While Frank Sinatra wanted to wake up in a city that doesn’t sleep, today’s New Yorkers are looking to live in states where taxes aren’t so steep.
New York, whose state and local taxes are among the highest in the nation, is bleeding residents due in large part to the state’s extraordinarily high tax rate. According to a new study by The Empire Center for New York State Policy:
From 2000 to 2008, in both absolute and relative terms, New York experienced the nation’s largest loss of residents to other states—a net domestic migration outflow of over 1.5 million, or 8 percent of its population at the start of the decade.
Of those who left, 1.1 million were former residents of New York City. That means that the Big Apple lost one out of every seven city taxpayers.
And it’s not New York City’s giant sewer rats that are driving people away.
From the folks at the Empire State Center:
What accounts for New York’s chronic inability to attract and retain more Americans than it loses every year? Any attempt to answer that question must begin with New York’s state and local tax burden, perennially ranked among the heaviest in the country. Taxes aside, likely explanations differ regionally. Downstate residents face high taxes and housing costs rated among the most “severely unaffordable” in the world. Land-use regulations in downstate New York also tend to inhibit growth. In upstate New York, housing is relatively inexpensive but even more heavily taxed, and new economic opportunities have been scarce.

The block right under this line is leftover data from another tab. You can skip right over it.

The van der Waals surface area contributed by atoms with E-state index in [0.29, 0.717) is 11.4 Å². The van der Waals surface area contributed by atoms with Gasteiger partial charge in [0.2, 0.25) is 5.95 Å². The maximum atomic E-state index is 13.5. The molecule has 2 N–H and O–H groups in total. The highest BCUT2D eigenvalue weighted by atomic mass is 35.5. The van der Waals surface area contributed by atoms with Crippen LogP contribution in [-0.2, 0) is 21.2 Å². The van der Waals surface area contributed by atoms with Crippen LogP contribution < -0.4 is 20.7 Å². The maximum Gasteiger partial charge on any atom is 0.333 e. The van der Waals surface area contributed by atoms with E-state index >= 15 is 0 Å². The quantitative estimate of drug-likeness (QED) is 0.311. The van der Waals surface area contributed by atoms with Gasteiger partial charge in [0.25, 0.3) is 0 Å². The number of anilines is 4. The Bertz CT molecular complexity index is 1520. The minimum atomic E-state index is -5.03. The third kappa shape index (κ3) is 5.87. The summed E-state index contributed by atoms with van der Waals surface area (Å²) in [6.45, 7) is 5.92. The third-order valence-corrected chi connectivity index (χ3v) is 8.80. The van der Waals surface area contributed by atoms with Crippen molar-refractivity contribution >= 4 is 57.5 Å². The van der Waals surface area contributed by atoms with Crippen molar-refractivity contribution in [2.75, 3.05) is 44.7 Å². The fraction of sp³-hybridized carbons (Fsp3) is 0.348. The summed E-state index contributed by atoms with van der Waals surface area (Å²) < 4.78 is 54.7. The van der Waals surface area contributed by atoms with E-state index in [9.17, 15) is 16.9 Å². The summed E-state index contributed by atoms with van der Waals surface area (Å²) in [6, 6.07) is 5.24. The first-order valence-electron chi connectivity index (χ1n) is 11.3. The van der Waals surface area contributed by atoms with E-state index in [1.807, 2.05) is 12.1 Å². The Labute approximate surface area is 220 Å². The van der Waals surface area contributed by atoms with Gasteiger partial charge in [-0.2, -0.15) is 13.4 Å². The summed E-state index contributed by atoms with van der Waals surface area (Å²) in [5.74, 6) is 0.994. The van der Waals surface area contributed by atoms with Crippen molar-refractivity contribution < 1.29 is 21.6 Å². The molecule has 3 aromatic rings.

While one-third of outbound New Yorkers seek sunnier clime and fresh-squeezed orange juice in Florida, that doesn’t mean that cold weather is the motivating factor behind the migration. The Empire Center notes that New Hampshire, Wisconsin and Minnesota have all seen increases in population, while New York’s has been shrinking.
The study’s prognosis? New York needs to change its ways:
This much is clear: with New York now facing the most serious fiscal and economic crisis in its modern history, government policies should be aimed at slowing down and ultimately reversing the state’s population drain.
One famous conservative has already pledged to leave. Last March, radio show host Rush Limbaugh, whose show is broadcast from Manhattan, proclaimed that he was “officially vacating New York” because he doesn’t want to foot the bill for a bloated government:
It’s punishing the achievers for the mistakes and the lack of discipline on the part of a bunch of corrupt politicians that have run that city and state into the ground for I don’t know how many years — and I, for one, am not going to take the blame for it.
Perhaps some tax cuts and fiscal responsibility are in order.